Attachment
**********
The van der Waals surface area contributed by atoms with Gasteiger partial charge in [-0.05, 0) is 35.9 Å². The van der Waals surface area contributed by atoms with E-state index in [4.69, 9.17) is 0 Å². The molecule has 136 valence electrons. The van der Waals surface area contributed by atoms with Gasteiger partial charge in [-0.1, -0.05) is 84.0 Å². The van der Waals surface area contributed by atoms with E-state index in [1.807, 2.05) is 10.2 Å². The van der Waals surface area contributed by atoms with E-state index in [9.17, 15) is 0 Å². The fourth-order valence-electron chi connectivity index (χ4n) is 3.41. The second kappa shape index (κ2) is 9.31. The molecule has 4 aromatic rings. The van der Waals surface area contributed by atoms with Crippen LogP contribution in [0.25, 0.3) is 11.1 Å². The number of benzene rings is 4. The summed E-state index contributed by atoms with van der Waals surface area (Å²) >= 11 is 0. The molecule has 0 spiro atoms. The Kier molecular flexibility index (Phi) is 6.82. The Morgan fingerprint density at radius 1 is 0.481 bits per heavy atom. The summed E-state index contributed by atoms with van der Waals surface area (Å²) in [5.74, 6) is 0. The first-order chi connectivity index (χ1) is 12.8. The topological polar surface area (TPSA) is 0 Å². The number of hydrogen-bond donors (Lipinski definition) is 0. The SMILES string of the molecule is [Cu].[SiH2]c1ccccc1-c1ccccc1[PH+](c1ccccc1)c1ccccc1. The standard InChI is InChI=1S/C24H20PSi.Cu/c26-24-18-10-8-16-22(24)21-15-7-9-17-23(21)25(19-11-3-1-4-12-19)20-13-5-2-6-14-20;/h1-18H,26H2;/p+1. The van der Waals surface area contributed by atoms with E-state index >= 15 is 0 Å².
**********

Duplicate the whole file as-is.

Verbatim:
The van der Waals surface area contributed by atoms with Gasteiger partial charge in [-0.05, 0) is 35.9 Å². The van der Waals surface area contributed by atoms with E-state index in [4.69, 9.17) is 0 Å². The molecule has 136 valence electrons. The van der Waals surface area contributed by atoms with Gasteiger partial charge in [-0.1, -0.05) is 84.0 Å². The van der Waals surface area contributed by atoms with E-state index in [1.807, 2.05) is 10.2 Å². The van der Waals surface area contributed by atoms with E-state index in [9.17, 15) is 0 Å². The fourth-order valence-electron chi connectivity index (χ4n) is 3.41. The second kappa shape index (κ2) is 9.31. The molecule has 4 aromatic rings. The van der Waals surface area contributed by atoms with Crippen LogP contribution in [0.25, 0.3) is 11.1 Å². The number of benzene rings is 4. The summed E-state index contributed by atoms with van der Waals surface area (Å²) >= 11 is 0. The molecule has 0 spiro atoms. The Kier molecular flexibility index (Phi) is 6.82. The Morgan fingerprint density at radius 1 is 0.481 bits per heavy atom. The summed E-state index contributed by atoms with van der Waals surface area (Å²) in [5.74, 6) is 0. The first-order chi connectivity index (χ1) is 12.8. The topological polar surface area (TPSA) is 0 Å². The number of hydrogen-bond donors (Lipinski definition) is 0. The SMILES string of the molecule is [Cu].[SiH2]c1ccccc1-c1ccccc1[PH+](c1ccccc1)c1ccccc1. The standard InChI is InChI=1S/C24H20PSi.Cu/c26-24-18-10-8-16-22(24)21-15-7-9-17-23(21)25(19-11-3-1-4-12-19)20-13-5-2-6-14-20;/h1-18H,26H2;/p+1. The van der Waals surface area contributed by atoms with E-state index >= 15 is 0 Å².